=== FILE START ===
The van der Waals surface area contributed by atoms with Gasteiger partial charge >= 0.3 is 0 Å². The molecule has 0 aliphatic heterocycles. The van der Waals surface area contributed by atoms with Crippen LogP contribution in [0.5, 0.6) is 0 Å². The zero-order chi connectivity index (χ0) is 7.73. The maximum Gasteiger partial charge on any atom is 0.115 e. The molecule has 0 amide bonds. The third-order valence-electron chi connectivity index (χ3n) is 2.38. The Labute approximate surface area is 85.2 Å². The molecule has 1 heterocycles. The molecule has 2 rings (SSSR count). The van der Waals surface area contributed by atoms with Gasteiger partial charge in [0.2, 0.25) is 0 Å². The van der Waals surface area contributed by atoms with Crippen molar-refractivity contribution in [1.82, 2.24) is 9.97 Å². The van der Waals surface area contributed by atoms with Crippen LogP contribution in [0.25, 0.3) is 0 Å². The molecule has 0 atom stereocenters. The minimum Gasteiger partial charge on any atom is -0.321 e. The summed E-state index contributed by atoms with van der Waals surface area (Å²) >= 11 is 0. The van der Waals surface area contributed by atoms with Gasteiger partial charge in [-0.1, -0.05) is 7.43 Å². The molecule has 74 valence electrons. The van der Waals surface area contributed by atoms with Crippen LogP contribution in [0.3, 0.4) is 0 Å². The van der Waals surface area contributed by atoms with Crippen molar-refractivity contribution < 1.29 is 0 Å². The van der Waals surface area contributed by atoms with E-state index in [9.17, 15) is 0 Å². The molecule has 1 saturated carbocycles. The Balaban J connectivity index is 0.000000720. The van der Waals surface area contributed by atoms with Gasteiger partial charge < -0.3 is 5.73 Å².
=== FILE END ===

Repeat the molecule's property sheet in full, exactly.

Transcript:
The van der Waals surface area contributed by atoms with Gasteiger partial charge >= 0.3 is 0 Å². The molecule has 0 aliphatic heterocycles. The van der Waals surface area contributed by atoms with Crippen LogP contribution in [0.5, 0.6) is 0 Å². The zero-order chi connectivity index (χ0) is 7.73. The maximum Gasteiger partial charge on any atom is 0.115 e. The molecule has 0 amide bonds. The third-order valence-electron chi connectivity index (χ3n) is 2.38. The Labute approximate surface area is 85.2 Å². The molecule has 1 heterocycles. The molecule has 2 rings (SSSR count). The van der Waals surface area contributed by atoms with Gasteiger partial charge in [0.2, 0.25) is 0 Å². The van der Waals surface area contributed by atoms with Crippen molar-refractivity contribution in [1.82, 2.24) is 9.97 Å². The van der Waals surface area contributed by atoms with Crippen LogP contribution in [0.25, 0.3) is 0 Å². The molecule has 0 atom stereocenters. The minimum Gasteiger partial charge on any atom is -0.321 e. The summed E-state index contributed by atoms with van der Waals surface area (Å²) >= 11 is 0. The van der Waals surface area contributed by atoms with Gasteiger partial charge in [-0.1, -0.05) is 7.43 Å². The molecule has 74 valence electrons. The van der Waals surface area contributed by atoms with Crippen LogP contribution in [0.3, 0.4) is 0 Å². The van der Waals surface area contributed by atoms with Crippen molar-refractivity contribution < 1.29 is 0 Å². The van der Waals surface area contributed by atoms with E-state index in [9.17, 15) is 0 Å². The molecule has 1 saturated carbocycles. The Balaban J connectivity index is 0.000000720. The van der Waals surface area contributed by atoms with Gasteiger partial charge < -0.3 is 5.73 Å².